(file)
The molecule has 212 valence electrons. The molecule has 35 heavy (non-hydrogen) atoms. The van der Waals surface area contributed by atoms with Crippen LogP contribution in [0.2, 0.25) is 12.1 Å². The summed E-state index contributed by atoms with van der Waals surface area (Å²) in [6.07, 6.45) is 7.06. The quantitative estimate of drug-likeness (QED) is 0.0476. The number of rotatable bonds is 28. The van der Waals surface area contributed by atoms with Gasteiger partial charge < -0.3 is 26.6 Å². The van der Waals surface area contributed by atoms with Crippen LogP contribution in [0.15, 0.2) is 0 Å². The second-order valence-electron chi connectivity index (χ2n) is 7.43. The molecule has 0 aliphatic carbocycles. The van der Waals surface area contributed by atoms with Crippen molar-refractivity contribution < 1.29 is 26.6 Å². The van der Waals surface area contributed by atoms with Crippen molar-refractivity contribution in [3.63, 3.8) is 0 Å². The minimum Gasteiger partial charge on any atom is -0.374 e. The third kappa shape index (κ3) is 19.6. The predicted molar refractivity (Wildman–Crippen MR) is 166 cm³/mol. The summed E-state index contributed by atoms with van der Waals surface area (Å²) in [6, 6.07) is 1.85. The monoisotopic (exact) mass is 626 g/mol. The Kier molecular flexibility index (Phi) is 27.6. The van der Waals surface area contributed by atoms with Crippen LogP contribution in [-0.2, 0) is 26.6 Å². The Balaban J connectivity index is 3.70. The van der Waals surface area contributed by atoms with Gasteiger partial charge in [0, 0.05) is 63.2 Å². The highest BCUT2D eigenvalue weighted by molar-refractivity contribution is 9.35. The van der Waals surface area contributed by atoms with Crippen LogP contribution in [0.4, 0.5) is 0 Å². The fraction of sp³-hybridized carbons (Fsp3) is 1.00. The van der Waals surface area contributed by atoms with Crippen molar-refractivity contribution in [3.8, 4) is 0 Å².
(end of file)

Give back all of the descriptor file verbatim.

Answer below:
The molecule has 212 valence electrons. The molecule has 35 heavy (non-hydrogen) atoms. The van der Waals surface area contributed by atoms with Crippen LogP contribution in [0.2, 0.25) is 12.1 Å². The summed E-state index contributed by atoms with van der Waals surface area (Å²) in [6.07, 6.45) is 7.06. The quantitative estimate of drug-likeness (QED) is 0.0476. The number of rotatable bonds is 28. The van der Waals surface area contributed by atoms with Gasteiger partial charge < -0.3 is 26.6 Å². The van der Waals surface area contributed by atoms with Crippen LogP contribution in [0.15, 0.2) is 0 Å². The second-order valence-electron chi connectivity index (χ2n) is 7.43. The molecule has 0 aliphatic carbocycles. The van der Waals surface area contributed by atoms with Crippen molar-refractivity contribution < 1.29 is 26.6 Å². The van der Waals surface area contributed by atoms with Crippen molar-refractivity contribution in [3.63, 3.8) is 0 Å². The minimum Gasteiger partial charge on any atom is -0.374 e. The third kappa shape index (κ3) is 19.6. The predicted molar refractivity (Wildman–Crippen MR) is 166 cm³/mol. The summed E-state index contributed by atoms with van der Waals surface area (Å²) in [6, 6.07) is 1.85. The monoisotopic (exact) mass is 626 g/mol. The Kier molecular flexibility index (Phi) is 27.6. The van der Waals surface area contributed by atoms with Crippen LogP contribution in [-0.2, 0) is 26.6 Å². The Balaban J connectivity index is 3.70. The van der Waals surface area contributed by atoms with Gasteiger partial charge in [0, 0.05) is 63.2 Å². The highest BCUT2D eigenvalue weighted by molar-refractivity contribution is 9.35. The van der Waals surface area contributed by atoms with Crippen LogP contribution in [0.4, 0.5) is 0 Å². The fraction of sp³-hybridized carbons (Fsp3) is 1.00. The van der Waals surface area contributed by atoms with Crippen molar-refractivity contribution in [3.8, 4) is 0 Å².